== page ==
THE ILLINOIS CIVIL UNION LAW
Tanya Witt filed the first same sex civil union divorce case in DuPage County, Illinois in 2011.
Before the United States Supreme Court held that state laws banning same sex marriage were unconstitutional, Illinois enacted a law that gave same sex couples in a “civil union” the same rights as a married couple. On December 1, 2010, the Illinois Legislature passed The Religious Freedom Protection and Civil Union Act. Governor Quinn signed the bill and it became effective in June 2011. The bill provided that civil unions would have all of the same legal rights and duties that Illinois law grants to marriage. This meant that the term “spouse” in any Illinois law applies to parties to a civil union as well as to married couples. Same sex and opposite sex couples can enter into civil unions. Illinois civil unions can be converted into marriages but marriages cannot be converted into civil unions.
In 2011, individuals to a civil union gained important rights in Illinois including: hospital visitation, making medical decisions when spouse is unable, receiving state benefits as a surviving spouse, claims against third parties for wrongful death of a spouse, spousal rights in probate, claiming spousal privilege if asked to testify against one’s spouse, and the same rights in a divorce as married couples. Before 2015, some other states did not recognize Illinois civil unions or same sex marriage. Before 2015, if a couple entered into a civil union in Illinois but then moved to a state that did not recognize civil unions or same sex marriage, the couple could not dissolve their civil union because Illinois has a residence requirement for dissolving civil unions or marriages.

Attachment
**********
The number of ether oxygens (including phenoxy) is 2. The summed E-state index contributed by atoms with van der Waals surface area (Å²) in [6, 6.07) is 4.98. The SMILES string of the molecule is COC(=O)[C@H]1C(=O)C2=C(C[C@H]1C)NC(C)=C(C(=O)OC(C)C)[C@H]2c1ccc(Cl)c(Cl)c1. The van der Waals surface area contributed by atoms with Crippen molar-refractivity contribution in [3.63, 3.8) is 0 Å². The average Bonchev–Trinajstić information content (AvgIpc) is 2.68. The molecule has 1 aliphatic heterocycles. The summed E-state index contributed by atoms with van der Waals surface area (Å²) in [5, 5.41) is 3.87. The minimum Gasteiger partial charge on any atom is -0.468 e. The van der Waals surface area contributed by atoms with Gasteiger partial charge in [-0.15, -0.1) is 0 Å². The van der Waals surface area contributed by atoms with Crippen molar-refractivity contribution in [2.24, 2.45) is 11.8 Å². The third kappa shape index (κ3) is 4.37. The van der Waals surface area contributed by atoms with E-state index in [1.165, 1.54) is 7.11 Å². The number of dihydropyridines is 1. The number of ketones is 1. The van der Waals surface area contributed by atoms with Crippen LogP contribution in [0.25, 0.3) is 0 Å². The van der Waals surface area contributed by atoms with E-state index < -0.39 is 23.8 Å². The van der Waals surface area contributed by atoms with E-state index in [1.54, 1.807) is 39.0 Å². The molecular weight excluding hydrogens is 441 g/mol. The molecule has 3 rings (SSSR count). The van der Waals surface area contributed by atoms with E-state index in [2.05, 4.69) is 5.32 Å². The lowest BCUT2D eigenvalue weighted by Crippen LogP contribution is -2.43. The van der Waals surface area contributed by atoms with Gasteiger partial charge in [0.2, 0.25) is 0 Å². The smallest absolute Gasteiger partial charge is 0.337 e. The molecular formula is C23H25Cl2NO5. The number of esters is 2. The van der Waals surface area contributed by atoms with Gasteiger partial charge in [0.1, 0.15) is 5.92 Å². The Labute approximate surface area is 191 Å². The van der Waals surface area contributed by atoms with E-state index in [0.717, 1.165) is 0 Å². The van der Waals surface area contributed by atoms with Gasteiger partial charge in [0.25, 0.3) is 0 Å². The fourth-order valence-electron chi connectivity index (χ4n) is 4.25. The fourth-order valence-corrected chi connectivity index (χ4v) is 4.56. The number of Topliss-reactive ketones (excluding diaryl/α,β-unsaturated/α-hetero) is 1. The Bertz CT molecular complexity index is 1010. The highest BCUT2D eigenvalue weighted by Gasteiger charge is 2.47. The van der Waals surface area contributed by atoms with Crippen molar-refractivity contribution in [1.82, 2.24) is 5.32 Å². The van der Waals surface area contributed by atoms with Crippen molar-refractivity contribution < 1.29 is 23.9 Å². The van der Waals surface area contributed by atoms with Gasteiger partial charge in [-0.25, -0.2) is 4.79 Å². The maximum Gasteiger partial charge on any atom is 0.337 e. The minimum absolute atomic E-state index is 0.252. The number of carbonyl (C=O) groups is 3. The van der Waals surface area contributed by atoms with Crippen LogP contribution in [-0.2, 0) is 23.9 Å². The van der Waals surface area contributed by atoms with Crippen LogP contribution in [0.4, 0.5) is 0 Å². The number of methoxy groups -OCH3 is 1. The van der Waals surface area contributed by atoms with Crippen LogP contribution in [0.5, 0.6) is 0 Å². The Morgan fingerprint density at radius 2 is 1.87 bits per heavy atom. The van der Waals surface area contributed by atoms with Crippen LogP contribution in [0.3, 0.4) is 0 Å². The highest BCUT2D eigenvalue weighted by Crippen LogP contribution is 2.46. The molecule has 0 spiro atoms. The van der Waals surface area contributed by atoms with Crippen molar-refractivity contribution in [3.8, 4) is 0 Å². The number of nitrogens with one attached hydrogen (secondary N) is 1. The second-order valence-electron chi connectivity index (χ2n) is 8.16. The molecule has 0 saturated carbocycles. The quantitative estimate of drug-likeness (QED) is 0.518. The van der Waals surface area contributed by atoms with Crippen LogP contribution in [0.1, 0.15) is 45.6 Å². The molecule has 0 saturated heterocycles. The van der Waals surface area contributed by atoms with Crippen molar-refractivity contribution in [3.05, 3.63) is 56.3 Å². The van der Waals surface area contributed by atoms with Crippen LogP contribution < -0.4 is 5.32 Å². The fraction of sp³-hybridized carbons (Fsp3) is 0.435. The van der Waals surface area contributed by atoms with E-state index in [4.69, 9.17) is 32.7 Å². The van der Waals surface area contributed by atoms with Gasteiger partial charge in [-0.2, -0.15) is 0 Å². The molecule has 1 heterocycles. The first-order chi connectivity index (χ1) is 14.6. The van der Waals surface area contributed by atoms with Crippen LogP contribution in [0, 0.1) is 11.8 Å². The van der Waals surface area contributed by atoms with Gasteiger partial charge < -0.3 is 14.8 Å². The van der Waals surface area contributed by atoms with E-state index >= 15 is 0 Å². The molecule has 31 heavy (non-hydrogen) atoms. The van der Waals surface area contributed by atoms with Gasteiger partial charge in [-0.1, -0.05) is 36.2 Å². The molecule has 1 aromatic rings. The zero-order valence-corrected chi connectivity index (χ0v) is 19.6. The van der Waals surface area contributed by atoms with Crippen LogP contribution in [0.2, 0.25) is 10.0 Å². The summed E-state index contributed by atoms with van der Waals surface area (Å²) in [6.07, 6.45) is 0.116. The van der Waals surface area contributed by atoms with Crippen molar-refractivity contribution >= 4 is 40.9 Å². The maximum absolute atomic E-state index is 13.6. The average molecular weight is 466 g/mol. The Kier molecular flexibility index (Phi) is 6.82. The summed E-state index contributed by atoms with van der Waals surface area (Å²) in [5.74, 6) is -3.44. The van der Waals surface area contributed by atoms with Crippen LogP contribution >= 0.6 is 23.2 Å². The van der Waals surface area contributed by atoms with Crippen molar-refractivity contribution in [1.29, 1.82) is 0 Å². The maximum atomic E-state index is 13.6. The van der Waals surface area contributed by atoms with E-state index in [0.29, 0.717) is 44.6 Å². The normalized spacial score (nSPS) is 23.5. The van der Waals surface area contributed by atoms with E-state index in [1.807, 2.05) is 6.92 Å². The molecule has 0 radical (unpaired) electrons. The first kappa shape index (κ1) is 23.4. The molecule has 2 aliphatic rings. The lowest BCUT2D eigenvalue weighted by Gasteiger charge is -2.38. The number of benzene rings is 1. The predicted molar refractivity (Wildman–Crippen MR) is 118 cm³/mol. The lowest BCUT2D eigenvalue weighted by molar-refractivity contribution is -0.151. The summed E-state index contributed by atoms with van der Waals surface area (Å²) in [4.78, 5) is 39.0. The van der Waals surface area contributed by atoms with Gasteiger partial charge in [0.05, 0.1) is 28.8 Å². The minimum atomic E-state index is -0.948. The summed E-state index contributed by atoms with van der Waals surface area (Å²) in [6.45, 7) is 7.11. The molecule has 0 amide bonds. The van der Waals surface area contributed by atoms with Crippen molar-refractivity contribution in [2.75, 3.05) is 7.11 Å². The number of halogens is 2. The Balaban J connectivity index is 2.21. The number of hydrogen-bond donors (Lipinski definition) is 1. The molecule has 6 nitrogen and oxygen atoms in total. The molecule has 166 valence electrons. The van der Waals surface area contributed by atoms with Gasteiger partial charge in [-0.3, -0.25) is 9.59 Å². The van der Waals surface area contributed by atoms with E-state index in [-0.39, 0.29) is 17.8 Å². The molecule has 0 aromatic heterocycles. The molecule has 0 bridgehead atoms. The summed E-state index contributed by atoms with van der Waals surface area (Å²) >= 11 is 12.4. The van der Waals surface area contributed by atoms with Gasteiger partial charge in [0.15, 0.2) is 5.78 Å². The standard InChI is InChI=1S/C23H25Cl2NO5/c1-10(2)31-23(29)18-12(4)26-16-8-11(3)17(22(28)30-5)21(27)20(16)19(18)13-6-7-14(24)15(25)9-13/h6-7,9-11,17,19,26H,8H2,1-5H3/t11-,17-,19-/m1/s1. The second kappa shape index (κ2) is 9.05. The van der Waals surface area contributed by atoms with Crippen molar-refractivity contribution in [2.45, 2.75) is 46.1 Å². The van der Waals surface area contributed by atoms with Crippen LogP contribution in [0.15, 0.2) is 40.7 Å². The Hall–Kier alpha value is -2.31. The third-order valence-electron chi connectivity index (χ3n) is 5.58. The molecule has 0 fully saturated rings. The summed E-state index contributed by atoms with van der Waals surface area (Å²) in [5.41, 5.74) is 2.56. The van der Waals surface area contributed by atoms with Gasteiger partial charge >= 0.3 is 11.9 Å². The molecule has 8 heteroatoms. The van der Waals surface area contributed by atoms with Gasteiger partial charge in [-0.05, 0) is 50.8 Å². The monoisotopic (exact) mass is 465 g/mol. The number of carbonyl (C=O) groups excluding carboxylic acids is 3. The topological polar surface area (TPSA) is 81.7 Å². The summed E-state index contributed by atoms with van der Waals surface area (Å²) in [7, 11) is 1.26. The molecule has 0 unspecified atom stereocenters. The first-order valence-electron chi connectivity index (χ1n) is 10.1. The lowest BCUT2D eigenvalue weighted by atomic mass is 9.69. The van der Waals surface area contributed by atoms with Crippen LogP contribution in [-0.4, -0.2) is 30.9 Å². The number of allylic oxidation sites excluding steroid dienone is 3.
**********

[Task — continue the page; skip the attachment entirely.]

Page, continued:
Because Illinois’ civil union law is a state law, the federal legal rights and duties of marriage were not granted to civil unions. That all changed when the United States Supreme Court legalized same sex marriage in all fifty states. Once same sex marriage became legal at the federal level, the following federal rights applied to Illinois civil unions: filing joint tax returns, collecting federal benefits (social security, veterans’ benefits), immigration rights, and legal recognition of the union by other states.
Parties to a civil union dissolve their union in the same way that married couples divorce. This means that the potential right to maintenance (“alimony”) and the right to an equitable distribution of marital property applies to civil union couples. Thus, couples to a civil union might benefit from a premarital (“prenuptial”) agreement just like married couples.
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- Illinois Bar Association – Appointed to The Family Law Section Council
- Illinois Bar Association – Appointed to The ARDC Committee
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